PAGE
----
More focus on standardized testing in recent years has unfortunately meant less time for recess in some schools across the country. For example, according to the 2016 Shape of the Nation Report, only 16 percent of states required elementary schools to provide daily recess.
Despite some school boards and law officials saying “no” to mandatory recess, the research says, “YES!” Such as a 2013 American Academy of Pediatrics study saying that “safe and well-supervised recess offers cognitive, social, emotional, and physical benefits.”
IPEMA’s Voice of Play initiative decided to go to the source – teachers – and conduct a survey. Of the teachers surveyed, 93 percent said that their school currently offers recess for its students. For those who said their school did not offer recess, the reason was that it was either due to additional time being needed for academics due to poor student performance or due to the school day being too short to include time for recess.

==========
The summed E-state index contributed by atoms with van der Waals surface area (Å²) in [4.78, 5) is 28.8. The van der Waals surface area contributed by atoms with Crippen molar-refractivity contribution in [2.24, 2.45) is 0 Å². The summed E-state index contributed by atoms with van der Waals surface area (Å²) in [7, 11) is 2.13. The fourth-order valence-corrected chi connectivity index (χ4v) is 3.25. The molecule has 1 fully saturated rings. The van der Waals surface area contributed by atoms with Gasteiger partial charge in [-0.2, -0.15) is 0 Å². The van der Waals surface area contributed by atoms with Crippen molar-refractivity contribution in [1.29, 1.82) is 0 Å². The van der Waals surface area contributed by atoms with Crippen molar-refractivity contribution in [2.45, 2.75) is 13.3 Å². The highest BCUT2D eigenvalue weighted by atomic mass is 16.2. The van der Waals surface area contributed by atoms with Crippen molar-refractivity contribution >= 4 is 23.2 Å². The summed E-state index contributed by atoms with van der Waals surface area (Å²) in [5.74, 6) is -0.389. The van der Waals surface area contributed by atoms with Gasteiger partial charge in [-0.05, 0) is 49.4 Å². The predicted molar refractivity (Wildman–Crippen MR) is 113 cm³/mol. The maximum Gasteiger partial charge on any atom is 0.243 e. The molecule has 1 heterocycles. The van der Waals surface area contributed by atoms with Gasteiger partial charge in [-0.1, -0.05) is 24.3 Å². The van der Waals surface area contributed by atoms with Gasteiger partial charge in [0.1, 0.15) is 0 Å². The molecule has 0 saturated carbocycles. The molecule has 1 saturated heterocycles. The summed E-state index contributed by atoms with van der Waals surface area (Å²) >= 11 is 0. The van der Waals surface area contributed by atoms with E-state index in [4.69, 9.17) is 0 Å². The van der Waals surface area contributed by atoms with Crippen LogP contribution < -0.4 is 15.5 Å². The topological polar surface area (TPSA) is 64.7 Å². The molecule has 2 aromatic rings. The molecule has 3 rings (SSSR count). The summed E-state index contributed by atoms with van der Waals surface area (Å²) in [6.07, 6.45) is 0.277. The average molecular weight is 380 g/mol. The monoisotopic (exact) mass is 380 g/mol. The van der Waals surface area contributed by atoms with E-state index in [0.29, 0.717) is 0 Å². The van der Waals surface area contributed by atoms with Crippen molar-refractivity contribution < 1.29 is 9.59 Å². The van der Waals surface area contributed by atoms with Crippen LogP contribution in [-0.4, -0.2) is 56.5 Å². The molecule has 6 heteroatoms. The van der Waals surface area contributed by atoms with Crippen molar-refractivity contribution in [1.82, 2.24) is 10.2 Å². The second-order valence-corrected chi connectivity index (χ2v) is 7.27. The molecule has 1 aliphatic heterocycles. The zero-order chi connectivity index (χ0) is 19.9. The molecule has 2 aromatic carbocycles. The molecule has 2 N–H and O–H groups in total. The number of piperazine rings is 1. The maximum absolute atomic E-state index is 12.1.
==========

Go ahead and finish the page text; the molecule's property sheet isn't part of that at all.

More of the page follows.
The survey also said that the average length of recess is 25 minutes per day. This is good news, as the U.S. Centers for Disease Control and Prevention recommends 20 minutes of recess per day. The primary location of recess, according to 87 percent of those surveyed, is outdoors and on a playground, and 89 percent said children are supervised all the time during recess.
About half do not have structured recess (meaning they participate in activities chosen by the teacher or other school faculty). A wide variety of experts agree that play is essential for a child’s brain development. Studies have shown that free play affects neurological development and determines how the neural circuits of the brain are wired. In other words, free play affects a child’s confidence, intelligence and ability to articulate.
To read more about the survey, click here. And check out the recess survey featured on Playground Professionals!